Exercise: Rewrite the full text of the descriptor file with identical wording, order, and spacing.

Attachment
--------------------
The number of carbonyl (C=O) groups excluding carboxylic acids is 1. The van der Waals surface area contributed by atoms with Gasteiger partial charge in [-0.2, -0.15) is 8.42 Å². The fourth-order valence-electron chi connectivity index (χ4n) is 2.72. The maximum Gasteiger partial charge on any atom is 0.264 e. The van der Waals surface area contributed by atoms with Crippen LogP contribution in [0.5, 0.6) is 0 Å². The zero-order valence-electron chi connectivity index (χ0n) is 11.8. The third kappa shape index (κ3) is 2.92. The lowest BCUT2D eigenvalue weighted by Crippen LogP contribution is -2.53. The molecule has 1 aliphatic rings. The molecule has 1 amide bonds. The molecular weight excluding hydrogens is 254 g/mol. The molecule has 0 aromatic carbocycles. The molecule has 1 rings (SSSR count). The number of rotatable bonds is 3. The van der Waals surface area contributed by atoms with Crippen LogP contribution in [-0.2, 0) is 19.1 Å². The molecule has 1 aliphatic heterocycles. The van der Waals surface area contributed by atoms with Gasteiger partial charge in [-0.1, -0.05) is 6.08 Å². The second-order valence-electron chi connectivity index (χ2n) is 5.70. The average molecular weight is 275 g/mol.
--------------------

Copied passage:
The number of carbonyl (C=O) groups excluding carboxylic acids is 1. The van der Waals surface area contributed by atoms with Gasteiger partial charge in [-0.2, -0.15) is 8.42 Å². The fourth-order valence-electron chi connectivity index (χ4n) is 2.72. The maximum Gasteiger partial charge on any atom is 0.264 e. The van der Waals surface area contributed by atoms with Crippen LogP contribution in [0.5, 0.6) is 0 Å². The zero-order valence-electron chi connectivity index (χ0n) is 11.8. The third kappa shape index (κ3) is 2.92. The lowest BCUT2D eigenvalue weighted by Crippen LogP contribution is -2.53. The molecule has 1 aliphatic rings. The molecule has 1 amide bonds. The molecular weight excluding hydrogens is 254 g/mol. The molecule has 0 aromatic carbocycles. The molecule has 1 rings (SSSR count). The number of rotatable bonds is 3. The van der Waals surface area contributed by atoms with Crippen LogP contribution in [-0.2, 0) is 19.1 Å². The molecule has 1 aliphatic heterocycles. The van der Waals surface area contributed by atoms with Gasteiger partial charge in [-0.1, -0.05) is 6.08 Å². The second-order valence-electron chi connectivity index (χ2n) is 5.70. The average molecular weight is 275 g/mol.